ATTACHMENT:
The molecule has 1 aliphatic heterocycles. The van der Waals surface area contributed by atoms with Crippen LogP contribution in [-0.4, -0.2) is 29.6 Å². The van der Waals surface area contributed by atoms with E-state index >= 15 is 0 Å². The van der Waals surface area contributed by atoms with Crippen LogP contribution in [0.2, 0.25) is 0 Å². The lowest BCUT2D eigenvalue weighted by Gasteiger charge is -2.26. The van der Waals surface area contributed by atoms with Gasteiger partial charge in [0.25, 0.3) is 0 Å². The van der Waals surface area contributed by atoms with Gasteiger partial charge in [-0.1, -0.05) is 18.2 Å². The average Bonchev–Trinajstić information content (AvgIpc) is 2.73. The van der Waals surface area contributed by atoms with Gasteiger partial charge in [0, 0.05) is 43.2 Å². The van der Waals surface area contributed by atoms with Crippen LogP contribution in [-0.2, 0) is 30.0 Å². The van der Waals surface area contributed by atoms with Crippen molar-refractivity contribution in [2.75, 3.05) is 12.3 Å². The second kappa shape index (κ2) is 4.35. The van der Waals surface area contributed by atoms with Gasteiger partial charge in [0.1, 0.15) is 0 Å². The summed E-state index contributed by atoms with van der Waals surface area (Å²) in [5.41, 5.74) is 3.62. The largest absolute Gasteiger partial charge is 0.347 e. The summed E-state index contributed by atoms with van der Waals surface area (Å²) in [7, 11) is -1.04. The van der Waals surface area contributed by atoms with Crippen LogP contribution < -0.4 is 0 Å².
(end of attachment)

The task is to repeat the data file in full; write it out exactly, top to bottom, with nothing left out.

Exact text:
The molecule has 1 aliphatic heterocycles. The van der Waals surface area contributed by atoms with Crippen LogP contribution in [-0.4, -0.2) is 29.6 Å². The van der Waals surface area contributed by atoms with E-state index >= 15 is 0 Å². The van der Waals surface area contributed by atoms with Crippen LogP contribution in [0.2, 0.25) is 0 Å². The lowest BCUT2D eigenvalue weighted by Gasteiger charge is -2.26. The van der Waals surface area contributed by atoms with Gasteiger partial charge in [0.25, 0.3) is 0 Å². The van der Waals surface area contributed by atoms with Gasteiger partial charge in [-0.1, -0.05) is 18.2 Å². The average Bonchev–Trinajstić information content (AvgIpc) is 2.73. The van der Waals surface area contributed by atoms with Gasteiger partial charge in [0, 0.05) is 43.2 Å². The van der Waals surface area contributed by atoms with Crippen LogP contribution in [-0.2, 0) is 30.0 Å². The van der Waals surface area contributed by atoms with Crippen molar-refractivity contribution in [2.75, 3.05) is 12.3 Å². The second kappa shape index (κ2) is 4.35. The van der Waals surface area contributed by atoms with Gasteiger partial charge in [0.1, 0.15) is 0 Å². The summed E-state index contributed by atoms with van der Waals surface area (Å²) in [5.41, 5.74) is 3.62. The largest absolute Gasteiger partial charge is 0.347 e. The summed E-state index contributed by atoms with van der Waals surface area (Å²) in [7, 11) is -1.04. The van der Waals surface area contributed by atoms with Crippen LogP contribution < -0.4 is 0 Å².